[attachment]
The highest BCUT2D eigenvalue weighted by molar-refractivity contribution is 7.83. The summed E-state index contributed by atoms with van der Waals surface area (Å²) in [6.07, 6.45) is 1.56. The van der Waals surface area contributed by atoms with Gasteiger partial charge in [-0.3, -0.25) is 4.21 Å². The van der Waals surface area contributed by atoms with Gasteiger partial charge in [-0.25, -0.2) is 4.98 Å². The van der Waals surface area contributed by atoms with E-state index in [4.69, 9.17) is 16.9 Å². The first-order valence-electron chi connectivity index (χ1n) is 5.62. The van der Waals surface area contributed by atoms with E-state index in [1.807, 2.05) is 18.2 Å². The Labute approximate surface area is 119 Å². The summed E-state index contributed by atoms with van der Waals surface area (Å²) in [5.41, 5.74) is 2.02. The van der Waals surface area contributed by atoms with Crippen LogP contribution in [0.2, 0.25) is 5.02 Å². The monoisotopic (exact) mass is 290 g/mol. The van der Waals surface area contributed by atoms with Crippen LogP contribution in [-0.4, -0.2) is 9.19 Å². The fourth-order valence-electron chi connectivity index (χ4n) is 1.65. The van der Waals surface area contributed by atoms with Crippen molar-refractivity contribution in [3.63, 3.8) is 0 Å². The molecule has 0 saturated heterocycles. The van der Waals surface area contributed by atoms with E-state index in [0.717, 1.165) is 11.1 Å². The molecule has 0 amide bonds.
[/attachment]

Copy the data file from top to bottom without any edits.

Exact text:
The highest BCUT2D eigenvalue weighted by molar-refractivity contribution is 7.83. The summed E-state index contributed by atoms with van der Waals surface area (Å²) in [6.07, 6.45) is 1.56. The van der Waals surface area contributed by atoms with Gasteiger partial charge in [-0.3, -0.25) is 4.21 Å². The van der Waals surface area contributed by atoms with Gasteiger partial charge in [-0.25, -0.2) is 4.98 Å². The van der Waals surface area contributed by atoms with E-state index in [4.69, 9.17) is 16.9 Å². The first-order valence-electron chi connectivity index (χ1n) is 5.62. The van der Waals surface area contributed by atoms with E-state index in [1.807, 2.05) is 18.2 Å². The Labute approximate surface area is 119 Å². The summed E-state index contributed by atoms with van der Waals surface area (Å²) in [5.41, 5.74) is 2.02. The van der Waals surface area contributed by atoms with Crippen LogP contribution in [0.2, 0.25) is 5.02 Å². The monoisotopic (exact) mass is 290 g/mol. The van der Waals surface area contributed by atoms with Crippen LogP contribution in [-0.4, -0.2) is 9.19 Å². The fourth-order valence-electron chi connectivity index (χ4n) is 1.65. The van der Waals surface area contributed by atoms with Crippen molar-refractivity contribution in [3.63, 3.8) is 0 Å². The molecule has 0 saturated heterocycles. The van der Waals surface area contributed by atoms with E-state index in [0.717, 1.165) is 11.1 Å². The molecule has 0 amide bonds.